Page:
Michele “Chele” Roland was looking for salvation when she joined the International Churches of Christ. She never imagined that, three decades later, she would lead a legal battle accusing the controversial Christian religious organization of enabling and covering up the sexual molestation of children in its congregation, among other alleged abuses, but that’s exactly what she’s doing.
“They have covered the spectrum of abuse,” Roland said. “This is abuse of power – spiritually, physically, psychologically, financially and sexually.”
Roland and her attorney, Bobby Samini, have filed a series of lawsuits against the International Churches of Christ – abbreviated as ICOC – which allege that its leaders failed to report as well as plotted to conceal the sexual and emotional abuse of women and children who worshipped alongside them.
One of the lawsuits is from Roland herself. She accuses the church and its leaders of fostering an exploitative environment that resulted in her sexual assault by an ICOC recruit. Collectively, her complaint and the others accuse the ICOC of being a dangerous cult – the Los Angeles-based organization with about 118,000 congregants vehemently denies that characterization while saying it is on a fact-finding mission about the abuse allegations.
The lawsuits, which seek damages, describe disturbing instances of molestation against minors. And they accuse the ICOC, its founder, Thomas “Kip” McKean, and associated organizations of creating “a widespread culture of acceptance of the abuse of children”.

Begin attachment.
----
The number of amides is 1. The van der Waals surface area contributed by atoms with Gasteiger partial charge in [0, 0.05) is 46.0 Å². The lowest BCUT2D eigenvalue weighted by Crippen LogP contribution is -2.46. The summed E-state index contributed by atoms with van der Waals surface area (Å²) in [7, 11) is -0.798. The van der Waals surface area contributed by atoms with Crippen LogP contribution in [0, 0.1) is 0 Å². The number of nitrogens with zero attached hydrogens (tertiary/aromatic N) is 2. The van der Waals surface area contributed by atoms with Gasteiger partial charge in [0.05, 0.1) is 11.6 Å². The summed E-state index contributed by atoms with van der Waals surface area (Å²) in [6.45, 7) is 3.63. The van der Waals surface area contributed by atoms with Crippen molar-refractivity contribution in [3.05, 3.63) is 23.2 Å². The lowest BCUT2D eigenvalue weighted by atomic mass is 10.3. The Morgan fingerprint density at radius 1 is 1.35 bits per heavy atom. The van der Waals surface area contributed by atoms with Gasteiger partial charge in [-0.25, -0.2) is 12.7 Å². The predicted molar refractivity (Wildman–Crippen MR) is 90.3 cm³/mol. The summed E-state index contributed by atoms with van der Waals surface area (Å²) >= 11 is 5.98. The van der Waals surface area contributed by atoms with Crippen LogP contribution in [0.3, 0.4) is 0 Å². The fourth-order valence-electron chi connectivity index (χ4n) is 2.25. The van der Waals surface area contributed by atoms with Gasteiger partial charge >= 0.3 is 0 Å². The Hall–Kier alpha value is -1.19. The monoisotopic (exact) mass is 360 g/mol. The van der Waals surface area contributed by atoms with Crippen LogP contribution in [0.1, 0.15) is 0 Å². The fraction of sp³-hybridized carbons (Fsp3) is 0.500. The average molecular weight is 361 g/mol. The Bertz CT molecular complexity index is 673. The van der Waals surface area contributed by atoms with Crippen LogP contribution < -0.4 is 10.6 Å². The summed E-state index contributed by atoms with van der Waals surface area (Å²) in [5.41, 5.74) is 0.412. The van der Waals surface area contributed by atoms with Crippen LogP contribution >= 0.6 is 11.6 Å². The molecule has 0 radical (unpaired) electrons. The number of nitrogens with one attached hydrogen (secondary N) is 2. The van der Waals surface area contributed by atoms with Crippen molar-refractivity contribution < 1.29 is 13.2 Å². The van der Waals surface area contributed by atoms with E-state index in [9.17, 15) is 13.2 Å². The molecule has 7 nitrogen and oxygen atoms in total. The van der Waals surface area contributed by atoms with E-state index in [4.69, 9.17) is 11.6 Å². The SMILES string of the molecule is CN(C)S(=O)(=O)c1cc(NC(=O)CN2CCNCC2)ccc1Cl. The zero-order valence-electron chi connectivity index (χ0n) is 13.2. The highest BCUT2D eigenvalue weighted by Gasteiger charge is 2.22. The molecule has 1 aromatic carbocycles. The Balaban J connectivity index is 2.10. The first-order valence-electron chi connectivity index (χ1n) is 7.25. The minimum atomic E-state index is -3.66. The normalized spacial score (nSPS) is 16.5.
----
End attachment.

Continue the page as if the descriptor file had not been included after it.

“What happened to your girls isn’t that big of a deal,” a church elder allegedly told a mother of two young girls who were sexually assaulted on church grounds, according to a February filing. “Most girls have been molested by the time they reach 18.”
Five women filed a complaint in December that said the ICOC failed to stop convicted pedophile and church member David Saracino from sexually assaulting them when they were between the ages of four and 17. According to the legal documents, Saracino received a 40-year prison sentence for raping a four-year-old in 2004.
Another February filing asserts that Anthony M Stowers, a transgender man, was molested from the age of three while in an ICOC preschool’s care. The legal documents allege that Stowers’s abuse occurred as ICOC members and leaders who were not employees of his school were given unfettered access to students.
Stowers, in the filing, recalls “many instances” in which he was pulled out of classes and brought to another ICOC property where he was molested as well as filmed and photographed while nude.
Like many of the other plaintiffs who attach their names to the allegations in the lawsuits, Stowers’s abuse purportedly continued into his teenage years, when he says he attempted to alert church leaders several times. His complaint asserts that ICOC staffers who were legally obliged to immediately notify authorities of his reports of abuse, including counselors, doctors, and psychologists, “actively concealed [them] and took no remedial action”.
That legal obligation existed whether or not they believed Stowers had evidence to back up his accusations, according to his complaint.
“They’re so brazen because they’ve gotten away with it,” Roland said of the lawsuits. Adding that other instances of abuse drove victims to suicide, Roland added: “They didn’t think they were going to get caught because of the statute of limitations. They’re like, ‘It’s been ten years! We’re all safe, right?’ No, dumbasses. You’re not.”